10 Tips on How to Handle Social Media Policies

Social media is not just for large companies and can be used  by companies of all sizes to create on-line presence, monitor brands, and improve customer service.  Small companies have found success leveraging Twitter and blogs and others have grown exponentially based on well crafted or viral YouTube videos.

Organizations are also using social media to improve employee engagement, locate hard to find candidates, improve communications, promote virtual work and remove geographic barriers.  There are benefits to having employees participate in social media, but to maximize success and avoid embarassing employee actions, business leaders need to:

1.      Recognize and reinforce the positive role  employees  play in shaping a company’s on-line brand.  They can serve as brand ambassadors, promote core values and new products.

2.      Communicate to employees what is expected and how they should engage in social media.
If employees are not aware of what the company brand stands for, they might inadvertently hurt the brand or alienate current and future customers.

3.      Understand how social media can be misused by employees and develop the appropriate social media guidelines and policies.

4.      Train employees and managers on what the  guidelines mean and the specific actions they should take or not take.

5.      Implement and monitor.  Reward those who comply and punish those that don’t.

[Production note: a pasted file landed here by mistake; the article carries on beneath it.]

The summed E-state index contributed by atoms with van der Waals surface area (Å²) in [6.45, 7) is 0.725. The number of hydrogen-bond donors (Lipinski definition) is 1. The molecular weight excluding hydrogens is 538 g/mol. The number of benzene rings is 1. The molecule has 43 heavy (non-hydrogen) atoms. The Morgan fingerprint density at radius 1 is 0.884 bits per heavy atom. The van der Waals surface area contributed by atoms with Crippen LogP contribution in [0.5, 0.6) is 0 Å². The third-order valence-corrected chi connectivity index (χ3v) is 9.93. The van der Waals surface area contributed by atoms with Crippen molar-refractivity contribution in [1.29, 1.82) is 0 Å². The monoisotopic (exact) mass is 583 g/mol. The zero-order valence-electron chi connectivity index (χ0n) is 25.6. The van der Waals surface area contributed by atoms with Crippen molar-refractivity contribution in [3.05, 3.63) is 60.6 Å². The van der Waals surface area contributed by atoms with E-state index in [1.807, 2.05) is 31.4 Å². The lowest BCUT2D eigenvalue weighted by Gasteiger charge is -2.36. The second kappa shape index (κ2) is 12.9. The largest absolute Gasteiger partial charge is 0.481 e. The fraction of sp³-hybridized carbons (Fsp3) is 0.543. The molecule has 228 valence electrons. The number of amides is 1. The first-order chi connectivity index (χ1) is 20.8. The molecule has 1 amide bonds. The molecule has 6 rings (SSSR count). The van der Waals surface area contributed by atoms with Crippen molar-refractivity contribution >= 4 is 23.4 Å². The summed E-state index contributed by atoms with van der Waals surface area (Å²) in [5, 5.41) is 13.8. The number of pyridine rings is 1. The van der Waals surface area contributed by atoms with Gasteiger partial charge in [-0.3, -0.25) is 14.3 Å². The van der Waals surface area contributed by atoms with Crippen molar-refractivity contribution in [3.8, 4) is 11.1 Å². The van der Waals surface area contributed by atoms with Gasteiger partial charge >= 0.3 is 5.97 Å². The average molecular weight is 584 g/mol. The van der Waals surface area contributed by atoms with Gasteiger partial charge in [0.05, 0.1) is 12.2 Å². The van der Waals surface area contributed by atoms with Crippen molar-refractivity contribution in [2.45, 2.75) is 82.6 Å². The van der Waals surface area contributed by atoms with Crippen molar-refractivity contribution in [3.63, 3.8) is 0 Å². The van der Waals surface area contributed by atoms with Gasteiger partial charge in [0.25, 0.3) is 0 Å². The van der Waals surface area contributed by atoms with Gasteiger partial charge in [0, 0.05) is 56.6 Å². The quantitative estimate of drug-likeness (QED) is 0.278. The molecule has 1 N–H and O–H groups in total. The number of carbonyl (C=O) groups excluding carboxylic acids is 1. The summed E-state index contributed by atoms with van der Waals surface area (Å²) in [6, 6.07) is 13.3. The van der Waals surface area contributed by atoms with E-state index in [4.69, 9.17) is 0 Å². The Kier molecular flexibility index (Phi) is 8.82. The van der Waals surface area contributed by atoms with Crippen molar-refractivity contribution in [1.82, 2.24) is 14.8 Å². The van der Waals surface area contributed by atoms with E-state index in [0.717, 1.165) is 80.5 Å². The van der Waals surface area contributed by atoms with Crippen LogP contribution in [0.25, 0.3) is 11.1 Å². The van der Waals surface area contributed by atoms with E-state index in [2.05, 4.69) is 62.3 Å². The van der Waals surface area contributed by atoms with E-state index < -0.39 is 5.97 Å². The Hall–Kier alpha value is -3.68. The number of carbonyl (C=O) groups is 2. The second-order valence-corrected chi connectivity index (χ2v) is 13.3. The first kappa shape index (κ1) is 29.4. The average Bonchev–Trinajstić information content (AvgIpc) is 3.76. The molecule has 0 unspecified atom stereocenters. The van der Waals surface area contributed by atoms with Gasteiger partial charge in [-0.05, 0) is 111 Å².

If you are writing a policy remember:

6.      If a social media user is not an official company spokesperson they should add a disclaimer and state that the opinions and positions expressed are their own and do not necessarily reflect those of their company.

7.      Social media users need to respect their audience and not use ethnic slurs, personal insults, obscenity, or engage in any conduct that would not be acceptable in the workplace.

8.      Guidelines need to address sticky issues such as whether  managers should be allowed to friend their employees and vice versa.

9.      Guidelines should be specific, policies that are too broad can be misinterpreted

10.   Protect your company and brand.  Ensure employees do not disparage employers in public.

What are your  concerns about having employees engage in social media and how have you addressed this?  Please share your comments on Twitter @dccTips or Facebook at dccUpdate.

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